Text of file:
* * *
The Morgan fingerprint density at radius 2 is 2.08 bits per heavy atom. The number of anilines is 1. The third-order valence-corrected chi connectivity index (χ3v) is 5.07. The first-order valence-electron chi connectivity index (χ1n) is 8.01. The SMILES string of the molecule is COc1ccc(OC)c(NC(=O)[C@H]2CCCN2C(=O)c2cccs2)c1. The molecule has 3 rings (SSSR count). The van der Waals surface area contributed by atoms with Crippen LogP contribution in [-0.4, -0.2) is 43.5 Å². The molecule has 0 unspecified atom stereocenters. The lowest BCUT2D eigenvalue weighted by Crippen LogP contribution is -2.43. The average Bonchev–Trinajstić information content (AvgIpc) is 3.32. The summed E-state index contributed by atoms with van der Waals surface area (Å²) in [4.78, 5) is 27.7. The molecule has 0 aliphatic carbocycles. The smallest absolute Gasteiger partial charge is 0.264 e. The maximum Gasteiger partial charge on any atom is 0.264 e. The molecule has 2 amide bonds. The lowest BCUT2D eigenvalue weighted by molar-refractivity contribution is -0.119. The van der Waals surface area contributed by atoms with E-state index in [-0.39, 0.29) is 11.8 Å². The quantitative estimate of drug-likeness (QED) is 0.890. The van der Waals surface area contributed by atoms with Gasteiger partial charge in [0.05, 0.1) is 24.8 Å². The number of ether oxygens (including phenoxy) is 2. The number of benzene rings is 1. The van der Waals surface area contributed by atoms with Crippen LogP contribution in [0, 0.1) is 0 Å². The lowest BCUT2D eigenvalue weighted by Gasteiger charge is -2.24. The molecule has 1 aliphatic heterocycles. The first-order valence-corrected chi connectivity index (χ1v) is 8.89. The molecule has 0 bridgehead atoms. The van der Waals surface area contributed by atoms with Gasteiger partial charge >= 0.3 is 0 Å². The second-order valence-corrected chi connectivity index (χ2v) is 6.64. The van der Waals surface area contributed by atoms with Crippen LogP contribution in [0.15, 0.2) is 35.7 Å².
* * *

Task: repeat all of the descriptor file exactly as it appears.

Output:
The Morgan fingerprint density at radius 2 is 2.08 bits per heavy atom. The number of anilines is 1. The third-order valence-corrected chi connectivity index (χ3v) is 5.07. The first-order valence-electron chi connectivity index (χ1n) is 8.01. The SMILES string of the molecule is COc1ccc(OC)c(NC(=O)[C@H]2CCCN2C(=O)c2cccs2)c1. The molecule has 3 rings (SSSR count). The van der Waals surface area contributed by atoms with Crippen LogP contribution in [-0.4, -0.2) is 43.5 Å². The molecule has 0 unspecified atom stereocenters. The lowest BCUT2D eigenvalue weighted by Crippen LogP contribution is -2.43. The average Bonchev–Trinajstić information content (AvgIpc) is 3.32. The summed E-state index contributed by atoms with van der Waals surface area (Å²) in [4.78, 5) is 27.7. The molecule has 0 aliphatic carbocycles. The smallest absolute Gasteiger partial charge is 0.264 e. The maximum Gasteiger partial charge on any atom is 0.264 e. The molecule has 2 amide bonds. The lowest BCUT2D eigenvalue weighted by molar-refractivity contribution is -0.119. The van der Waals surface area contributed by atoms with E-state index in [-0.39, 0.29) is 11.8 Å². The quantitative estimate of drug-likeness (QED) is 0.890. The van der Waals surface area contributed by atoms with Gasteiger partial charge in [0.05, 0.1) is 24.8 Å². The number of ether oxygens (including phenoxy) is 2. The number of benzene rings is 1. The van der Waals surface area contributed by atoms with Crippen LogP contribution in [0, 0.1) is 0 Å². The lowest BCUT2D eigenvalue weighted by Gasteiger charge is -2.24. The molecule has 1 aliphatic heterocycles. The first-order valence-corrected chi connectivity index (χ1v) is 8.89. The molecule has 0 bridgehead atoms. The van der Waals surface area contributed by atoms with Gasteiger partial charge >= 0.3 is 0 Å². The second-order valence-corrected chi connectivity index (χ2v) is 6.64. The van der Waals surface area contributed by atoms with Crippen LogP contribution in [0.15, 0.2) is 35.7 Å².